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10.19: Human Evolution

Difficulty Level: At Grade Created by: CK-12
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What is a "cave man"?

What if you were to wake up in the Cenozoic, even in the very recent Cenozoic, but with a group of Neanderthals? They were close relatives, but you might find them to be a bit different from your usual friends.

Human Evolution

Humans evolved during the later Cenozoic. New fossil discoveries alter the details of what we know about the evolution of modern humans, but the major evolutionary path is well understood.

Primate Ancestors

Humans evolved from primates, and apes and humans have a primate common ancestor. About 7 million years ago, chimpanzees (our closest living relatives) and humans shared their last common ancestor.


Animals of the genus Ardipithecus, living roughly 4 to 6 million years ago, had brains roughly the size of a female chimp. Although they lived in trees, they were bipedal. Standing on two feet allows an organism to see and also to use its hands and arms for hunting. By the time of Australopithecus afarensis, between 3.9 and 2.9 million years ago, these human ancestors were completely bipedal and their brains were growing rapidly (Figure below).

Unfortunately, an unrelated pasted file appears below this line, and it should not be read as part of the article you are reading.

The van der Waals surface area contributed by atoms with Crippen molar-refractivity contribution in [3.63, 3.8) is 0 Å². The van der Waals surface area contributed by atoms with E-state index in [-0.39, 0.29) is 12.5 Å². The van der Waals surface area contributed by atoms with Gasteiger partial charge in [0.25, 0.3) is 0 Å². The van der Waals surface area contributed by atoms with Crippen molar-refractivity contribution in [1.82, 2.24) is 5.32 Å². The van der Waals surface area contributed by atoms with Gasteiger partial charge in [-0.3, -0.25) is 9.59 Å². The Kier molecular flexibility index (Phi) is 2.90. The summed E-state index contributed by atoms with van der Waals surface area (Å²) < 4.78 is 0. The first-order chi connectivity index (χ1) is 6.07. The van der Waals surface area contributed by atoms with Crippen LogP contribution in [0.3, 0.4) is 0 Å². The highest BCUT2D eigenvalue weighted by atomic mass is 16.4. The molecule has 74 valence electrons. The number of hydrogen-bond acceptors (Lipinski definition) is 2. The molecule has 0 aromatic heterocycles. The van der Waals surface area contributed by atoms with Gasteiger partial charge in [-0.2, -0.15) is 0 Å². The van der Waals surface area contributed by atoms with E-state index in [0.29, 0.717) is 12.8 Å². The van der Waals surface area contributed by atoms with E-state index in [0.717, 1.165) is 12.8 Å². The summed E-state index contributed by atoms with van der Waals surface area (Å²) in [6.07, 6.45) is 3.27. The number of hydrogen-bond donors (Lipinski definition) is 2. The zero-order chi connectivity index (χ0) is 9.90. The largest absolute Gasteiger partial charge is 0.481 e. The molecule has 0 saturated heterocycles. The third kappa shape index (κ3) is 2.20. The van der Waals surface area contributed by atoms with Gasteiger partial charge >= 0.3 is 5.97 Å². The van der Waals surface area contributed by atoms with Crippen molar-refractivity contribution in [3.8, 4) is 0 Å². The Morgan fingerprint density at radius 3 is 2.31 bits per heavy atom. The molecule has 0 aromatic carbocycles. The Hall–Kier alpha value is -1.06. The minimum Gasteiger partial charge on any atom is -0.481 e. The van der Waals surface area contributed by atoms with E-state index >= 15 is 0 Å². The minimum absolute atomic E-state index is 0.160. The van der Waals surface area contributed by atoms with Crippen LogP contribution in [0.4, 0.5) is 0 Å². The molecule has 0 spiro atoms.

Australopithecus afarensis is a human ancestor that lived about 3 million years ago.


The genus Homo appeared about 2.5 million years ago. Humans developed the first stone tools. Homo erectus evolved in Africa about 1.8 million years ago. Fossils of these animals show a much more human-like body structure, which allowed them to travel long distances to hunt. Cultures begin and evolve.

Homo sapiens

Homo sapiens, our species, originated about 200,000 years ago in Africa. Evidence of a spiritual life appears about 32,000 years ago with stone figurines that probably have religious significance (Figure below).

Stone figurines likely indicate a spiritual life.

The ice ages allowed humans to migrate. During the ice ages, water was frozen in glaciers and so land bridges such as the Bering Strait allowed humans to walk from the old world to the new world.


  • Australopithecus afarensis was completely bipedal and had a growing brain.
  • Homo erectus evolved 1.8 million years ago and left behind signs of an early culture.
  • Our species is Homo sapiens, which evolved 200,000 years ago in Africa and continues to today.


Use this resource to answer the questions that follow.


1. What was Darwin's little heresy?

2. Who was Huxley?

3. Where was the first Neanderthal found?

4. What was the problem with the fossil evidence from Africa?

5. List the traits that separate humans from apes?

6. What did DNA prove?

7. What does mitochondrial RNA prove?


1. Why did the evolution of bipedalism advance human evolution?

2. Draw a timeline of human ancestors including the name of the ancestor and the time that it lived.

2. What makes Homo sapiens different from Homo erectus?

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Difficulty Level:
At Grade
Date Created:
Feb 24, 2012
Last Modified:
Aug 10, 2016
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